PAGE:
The film was adapted from Stevan Pešić’s 1995 play by the same name. The work is set in Colorado Springs in 1899 and explores the inventor’s “sacrifices and tamed visions”, according to director Dušan Mihailović, who has staged the play.

A transcript shows parts of the quote and, while the wording is not identical, the meaning is consistent with the sentiment of the post. The lines corresponding to the quote are highlighted in bold:

JOURNALIST: You said that I am, like every being, the Light. This flatters me, but I confess, I do not quite understand.

TESLA: Why would you need to understand, Mr. Smith? Suffice it to believe it. Everything is light. In one its ray is the fate of nations, each nation has its own ray in what great light source we see as the sun. And remember: no one who was there did not die. They transformed into the light, and as such exist still. The secret lies in the fact that the light particles restore their original state.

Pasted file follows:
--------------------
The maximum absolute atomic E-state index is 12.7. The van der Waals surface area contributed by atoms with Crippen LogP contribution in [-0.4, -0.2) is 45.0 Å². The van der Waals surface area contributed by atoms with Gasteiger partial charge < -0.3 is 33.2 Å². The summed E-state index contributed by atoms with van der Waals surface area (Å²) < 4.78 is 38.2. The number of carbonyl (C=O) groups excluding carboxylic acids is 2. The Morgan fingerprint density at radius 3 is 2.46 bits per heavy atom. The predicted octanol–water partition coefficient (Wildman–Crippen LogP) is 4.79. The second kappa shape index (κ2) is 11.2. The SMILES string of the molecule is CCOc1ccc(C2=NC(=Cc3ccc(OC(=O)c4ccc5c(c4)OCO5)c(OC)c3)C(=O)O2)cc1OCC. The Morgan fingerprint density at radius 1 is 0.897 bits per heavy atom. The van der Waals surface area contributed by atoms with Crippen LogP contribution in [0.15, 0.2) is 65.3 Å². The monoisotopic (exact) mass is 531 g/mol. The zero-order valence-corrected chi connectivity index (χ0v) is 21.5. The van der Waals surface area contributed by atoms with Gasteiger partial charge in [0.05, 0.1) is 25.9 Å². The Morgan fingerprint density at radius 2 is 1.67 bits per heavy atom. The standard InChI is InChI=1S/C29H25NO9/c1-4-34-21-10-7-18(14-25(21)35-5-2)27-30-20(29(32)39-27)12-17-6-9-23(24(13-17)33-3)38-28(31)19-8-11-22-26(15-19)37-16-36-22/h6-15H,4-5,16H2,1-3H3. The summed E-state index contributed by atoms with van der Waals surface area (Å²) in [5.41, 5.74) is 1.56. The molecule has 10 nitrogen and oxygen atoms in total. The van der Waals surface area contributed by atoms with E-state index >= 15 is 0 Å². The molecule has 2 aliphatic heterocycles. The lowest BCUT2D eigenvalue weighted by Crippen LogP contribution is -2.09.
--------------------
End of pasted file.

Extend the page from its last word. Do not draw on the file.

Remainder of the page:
JOURNALIST: This is the resurrection!

TESLA: I prefer to call it: return to a previous energy. Christ and several others knew the secret. I am searching how to preserve human energy. It is forms of Light, sometimes straight like heavenly light. I have not looked for it for my own sake, but for the good of all. I believe that my discoveries make people’s lives easier and more bearable, and channel them to spirituality and morality.

According to an archive of defunct US magazines, there has never been a published periodical named Immortality.

A statue of the inventor and scientist Nikola Tesla in Belgrade.
 A statue of the famous Serbian inventor and scientist Nikola Tesla in Belgrade, Serbia. 

The Verdict

There is no evidence that Nikola Tesla made the statement attributed to him in the post. Experts on Tesla’s life and writings told AAP FactCheck there is no record of the quote being attributed to the inventor and it does not directly tally with his beliefs.

Parts of the quote can, however, be found in a film adaptation of Serbian playwright Stevan Pešić’s play that features a fictional interview with the inventor in 1899 about his ideas and philosophy.

 False – Content that has no basis in fact.